This article is more than 1 year old

DMCA updated – toaster penetration testing gets green light in America

Exemption allows security research, for two years at least

A year late, the US Librarian of Congress on Friday published an updated list of exemptions to the Digital Millennium Copyright Act's prohibition on circumventing digital access controls.

These exemptions to Section 1201 of the DMCA describe the circumstances under which – until the rules get revisited in two years time – individuals can access, copy, and manipulate copyrighted digital content without fear of infringement claims.

Since 2003, the DMCA rulemaking process has happened every three years. But "the Copyright Office and the Librarian of Congress unlawfully and pointlessly delayed [the 2015 exemptions]," Electronic Frontier Foundation (EFF) staff attorney Kit Walsh said in a blog post on Thursday.

According to Walsh, opponents of the exemptions for security research and for vehicle owners voiced concern about consequences that could arise from allowing reverse engineering, leading the Copyright Office to delay those exemptions for a year.

The exemptions cover:

  • The use of recorded and streaming video in educational and documentary contexts.
  • The use of electronic literary works in conjunction with assistive technologies.
  • Jailbreaking phones and tablets to enable interoperability or remove unwanted software.
  • Efforts to access automobile software.
  • Efforts to make non-functioning video games accessible.
  • Efforts to bypass 3D printer materials controls.
  • Efforts by patients to access data in personal medical devices.
  • Attempts to reverse-engineer software for security research.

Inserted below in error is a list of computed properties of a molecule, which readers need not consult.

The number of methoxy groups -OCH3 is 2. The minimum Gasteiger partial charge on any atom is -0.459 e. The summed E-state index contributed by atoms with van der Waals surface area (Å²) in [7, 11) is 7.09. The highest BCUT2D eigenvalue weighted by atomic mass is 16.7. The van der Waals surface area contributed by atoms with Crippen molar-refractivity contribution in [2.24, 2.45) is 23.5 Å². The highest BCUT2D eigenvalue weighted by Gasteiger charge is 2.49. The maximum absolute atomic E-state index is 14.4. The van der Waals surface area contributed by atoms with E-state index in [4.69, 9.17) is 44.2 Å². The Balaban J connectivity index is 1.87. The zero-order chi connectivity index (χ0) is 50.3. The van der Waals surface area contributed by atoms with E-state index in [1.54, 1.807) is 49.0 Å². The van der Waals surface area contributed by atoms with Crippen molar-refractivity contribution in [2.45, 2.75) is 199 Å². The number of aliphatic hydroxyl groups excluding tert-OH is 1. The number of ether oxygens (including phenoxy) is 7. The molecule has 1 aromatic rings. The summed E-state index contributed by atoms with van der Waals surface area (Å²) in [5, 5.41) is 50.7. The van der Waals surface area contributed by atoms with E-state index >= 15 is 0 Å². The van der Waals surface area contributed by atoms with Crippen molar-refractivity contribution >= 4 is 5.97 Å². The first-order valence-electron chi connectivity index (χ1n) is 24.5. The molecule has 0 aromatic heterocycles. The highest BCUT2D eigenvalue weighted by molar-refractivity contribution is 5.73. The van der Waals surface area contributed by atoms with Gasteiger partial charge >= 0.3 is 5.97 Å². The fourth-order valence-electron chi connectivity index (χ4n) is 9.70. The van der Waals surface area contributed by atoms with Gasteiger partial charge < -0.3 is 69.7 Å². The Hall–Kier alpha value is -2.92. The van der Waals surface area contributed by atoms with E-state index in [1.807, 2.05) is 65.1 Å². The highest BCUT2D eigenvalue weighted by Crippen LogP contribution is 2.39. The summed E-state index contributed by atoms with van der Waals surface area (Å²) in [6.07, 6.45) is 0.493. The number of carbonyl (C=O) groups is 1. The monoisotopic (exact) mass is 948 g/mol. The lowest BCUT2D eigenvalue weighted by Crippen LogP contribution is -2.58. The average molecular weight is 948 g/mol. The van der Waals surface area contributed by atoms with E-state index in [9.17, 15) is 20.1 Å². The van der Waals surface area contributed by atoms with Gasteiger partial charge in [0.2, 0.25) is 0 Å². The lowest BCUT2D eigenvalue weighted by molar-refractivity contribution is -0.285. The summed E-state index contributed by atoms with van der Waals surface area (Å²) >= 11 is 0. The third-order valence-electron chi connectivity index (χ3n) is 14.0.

"The new temporary exemption is a big win for security researchers and for consumers who will benefit from increased security testing of the products they use," said Aaron Alva, Tech Policy Fellow at the Federal Trade Commission, in a blog post.

Security researchers still have to abide by the Computer Fraud and Abuse Act. In addition, the terms of the exemption specify that reverse-engineering or deobfuscating code must be "carried out in a controlled environment designed to avoid any harm to individuals or the public."

Furthermore, any information gained from such activity must be used to promote the security of the type of device on which the code runs or the security of the people using the device. And the fruits of such research must be maintained in a way that avoids facilitating copyright infringement.

"So, if you meet all of the requirements, this temporary exemption allows you to test a connected toaster to assess the risk that an attacker might cause your bagel to combust or remotely monitor your toaster pastry habit," Alva said. "But, of course, it does not authorize anyone to steal a toaster, hack into a neighbor's toaster, or set toasters on fire in close proximity to flammable materials."

For its part, the EFF would prefer to see the entire DMCA rulemaking process burn to the ground. "DMCA 1201, and the rulemaking process, create unconstitutional restraints on speech, and need to be struck down by a court or fixed by Congress," said Walsh.

The EFF filed a lawsuit to do just that in July. ®

More about

More about

More about


Send us news

Other stories you might like